- Industrial relations: pluralist systems make business and labor adversaries. Wage contracts are negotiated between business and labor representatives. In a corporatist system wages are decided by institutions representing business and labor, union officials even serve on corporations' board of directors
- Skill formation: In a pluralist system workers invest in their own skills through education. Employers have little incentive to invest in worker training since workers leave often and find new jobs. Corporatist systems usually have better job training programs, funded by unions and employers, employment at firms is longer.
- Product markets: In a pluralist system businesses have to compete against each other for a share or a piece of a certain market. Marketing and advertising campaigns are common ways of increasing market share. A corporatist system divides markets between firms, that negotiate for a share of the market
- Inter-firm relations: In a pluralist system, technology is shared by firms through paid licensing. A corporatist system allows for technology sharing in a more cooperative setting.
- Firm-employee relations: In a pluralist system corporate managers have much more freedom and power than they do in a corporatist system.
Hall and Soskice argue that in a "liberal-market economy" like the U.S. or a "coordinated market economy" like Germany these six areas will complement and reinforce each other.
Social movements are basically protest groups like the civil rights movement or the labor movement, and differ from interest groups mainly by level of organization, although most social movements have some organization, it is usually not as institutionalized. This has various advantages and disadvantages. Lack of formal organization gives social movements greater flexibility than interest groups, however they often lack the resources of organized interests. At the same time interest groups might have closer ties to government, but often lack the popular support social movements have. Social movements are not necessarily good while interest groups are bad. Social movements can range from anything from the civil rights movement to the rise of fascism in Europe in the 1930s (and now again). Many social movements use the tactics of interest groups, like bus boycotts for example, but often social movements can use violence as well.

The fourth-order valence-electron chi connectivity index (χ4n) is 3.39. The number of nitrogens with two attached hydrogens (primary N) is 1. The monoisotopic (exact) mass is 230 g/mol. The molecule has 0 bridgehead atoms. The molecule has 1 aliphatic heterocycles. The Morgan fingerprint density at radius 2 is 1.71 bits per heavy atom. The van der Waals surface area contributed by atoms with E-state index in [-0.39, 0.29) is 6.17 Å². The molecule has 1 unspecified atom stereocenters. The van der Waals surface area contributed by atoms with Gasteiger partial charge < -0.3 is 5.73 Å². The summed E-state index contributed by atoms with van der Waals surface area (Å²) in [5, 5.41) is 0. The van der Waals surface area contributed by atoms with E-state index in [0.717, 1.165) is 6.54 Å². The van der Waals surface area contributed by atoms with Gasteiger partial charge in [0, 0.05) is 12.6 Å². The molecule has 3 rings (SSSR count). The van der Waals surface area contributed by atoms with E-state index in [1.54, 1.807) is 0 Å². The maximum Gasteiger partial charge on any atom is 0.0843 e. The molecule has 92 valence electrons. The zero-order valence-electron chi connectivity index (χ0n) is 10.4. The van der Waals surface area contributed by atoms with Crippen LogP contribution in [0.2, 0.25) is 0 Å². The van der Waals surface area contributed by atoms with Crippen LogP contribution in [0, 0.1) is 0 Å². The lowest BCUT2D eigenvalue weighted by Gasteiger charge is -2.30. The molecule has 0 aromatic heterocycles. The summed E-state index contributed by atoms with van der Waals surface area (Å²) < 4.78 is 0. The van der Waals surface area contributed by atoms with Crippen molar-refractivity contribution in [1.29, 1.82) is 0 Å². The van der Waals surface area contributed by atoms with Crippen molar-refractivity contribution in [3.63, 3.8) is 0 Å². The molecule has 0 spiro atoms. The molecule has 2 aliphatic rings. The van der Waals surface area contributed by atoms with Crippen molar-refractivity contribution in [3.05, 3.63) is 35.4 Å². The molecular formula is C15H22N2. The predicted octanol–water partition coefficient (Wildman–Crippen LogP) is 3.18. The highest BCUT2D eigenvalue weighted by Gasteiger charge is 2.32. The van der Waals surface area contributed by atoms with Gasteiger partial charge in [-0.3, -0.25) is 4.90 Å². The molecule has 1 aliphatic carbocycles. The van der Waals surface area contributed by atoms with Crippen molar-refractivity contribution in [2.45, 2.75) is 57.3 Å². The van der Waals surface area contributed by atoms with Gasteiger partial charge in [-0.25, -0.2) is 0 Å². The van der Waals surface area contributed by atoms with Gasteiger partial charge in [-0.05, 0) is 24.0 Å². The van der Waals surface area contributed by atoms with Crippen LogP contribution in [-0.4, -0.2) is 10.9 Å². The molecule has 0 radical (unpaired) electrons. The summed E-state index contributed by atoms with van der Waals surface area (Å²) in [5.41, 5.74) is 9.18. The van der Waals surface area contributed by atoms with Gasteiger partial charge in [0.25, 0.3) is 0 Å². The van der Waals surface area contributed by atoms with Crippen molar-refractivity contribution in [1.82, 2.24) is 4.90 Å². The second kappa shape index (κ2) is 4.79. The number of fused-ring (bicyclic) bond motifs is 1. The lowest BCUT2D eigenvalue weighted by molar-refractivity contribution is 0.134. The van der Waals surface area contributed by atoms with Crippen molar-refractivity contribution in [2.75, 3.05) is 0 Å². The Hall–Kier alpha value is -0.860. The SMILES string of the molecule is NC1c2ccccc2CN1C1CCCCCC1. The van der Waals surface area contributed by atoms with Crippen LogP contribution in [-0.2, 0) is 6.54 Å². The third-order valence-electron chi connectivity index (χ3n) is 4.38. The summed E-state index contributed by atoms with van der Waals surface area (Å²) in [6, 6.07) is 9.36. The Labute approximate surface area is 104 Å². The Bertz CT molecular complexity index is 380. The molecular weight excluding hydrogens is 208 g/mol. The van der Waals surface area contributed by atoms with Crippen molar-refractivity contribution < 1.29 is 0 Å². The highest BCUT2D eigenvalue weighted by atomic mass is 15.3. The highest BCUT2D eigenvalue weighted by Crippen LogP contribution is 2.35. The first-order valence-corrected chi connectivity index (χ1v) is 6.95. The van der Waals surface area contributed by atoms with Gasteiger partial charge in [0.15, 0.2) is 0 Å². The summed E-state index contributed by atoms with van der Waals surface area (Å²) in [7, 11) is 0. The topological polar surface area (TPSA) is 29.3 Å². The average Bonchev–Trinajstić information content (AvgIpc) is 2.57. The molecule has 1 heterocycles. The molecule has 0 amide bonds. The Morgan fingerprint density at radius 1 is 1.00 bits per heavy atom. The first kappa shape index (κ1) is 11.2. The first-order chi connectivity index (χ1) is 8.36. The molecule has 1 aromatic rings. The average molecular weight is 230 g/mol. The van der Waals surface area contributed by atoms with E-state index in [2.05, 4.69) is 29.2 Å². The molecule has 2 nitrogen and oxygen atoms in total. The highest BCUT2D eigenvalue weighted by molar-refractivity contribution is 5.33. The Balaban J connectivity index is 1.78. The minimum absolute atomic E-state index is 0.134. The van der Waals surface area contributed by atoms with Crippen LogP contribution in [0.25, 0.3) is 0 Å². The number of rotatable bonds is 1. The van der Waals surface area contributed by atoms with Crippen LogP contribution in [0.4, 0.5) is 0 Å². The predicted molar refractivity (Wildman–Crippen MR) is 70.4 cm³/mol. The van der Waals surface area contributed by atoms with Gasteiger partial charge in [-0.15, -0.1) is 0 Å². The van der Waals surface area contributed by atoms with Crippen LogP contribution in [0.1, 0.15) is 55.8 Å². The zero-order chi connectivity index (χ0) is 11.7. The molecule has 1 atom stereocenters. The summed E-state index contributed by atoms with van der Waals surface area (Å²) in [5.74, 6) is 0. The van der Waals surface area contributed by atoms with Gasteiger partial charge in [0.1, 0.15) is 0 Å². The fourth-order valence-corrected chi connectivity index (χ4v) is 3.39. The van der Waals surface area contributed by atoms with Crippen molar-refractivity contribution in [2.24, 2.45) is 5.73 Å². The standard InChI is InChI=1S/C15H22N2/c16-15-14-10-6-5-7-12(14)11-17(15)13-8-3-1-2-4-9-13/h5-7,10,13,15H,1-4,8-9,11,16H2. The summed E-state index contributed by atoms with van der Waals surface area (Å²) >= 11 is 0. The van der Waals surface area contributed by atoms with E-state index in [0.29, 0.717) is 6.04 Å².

Theorists of social movements like Doug McAdam argue there is a structure for how social movements operate, and must take into account three factors:
- The political opportunity structure: meaning what are the options for political action given by the political system. An authoritarian government will have a more restricted opportunity structure than a democratic government. Political opportunities are also created outside of national boundaries by global social movements and international organizations
- Mobilization structure: refers to how the movement is able to generate collective action by mobilizing its supporters. The growth of communication technology and social media has greatly increased the ability to mobilize people.
- Framing: refers to how the goals of the movement are articulated. Ideology is important as well because a belief system which ties supporters together and gives them a way of framing or interpreting the goals of the movement.
There is a logic to social movements, bringing up the same problems of collective action, namely the free-rider problem. People have an incentive to free-ride as well, if civil rights legislation is passed it will benefit all minority groups affected, but there is still a tendency not to contribute assistance and to allow someone else to do the work of providing this benefit.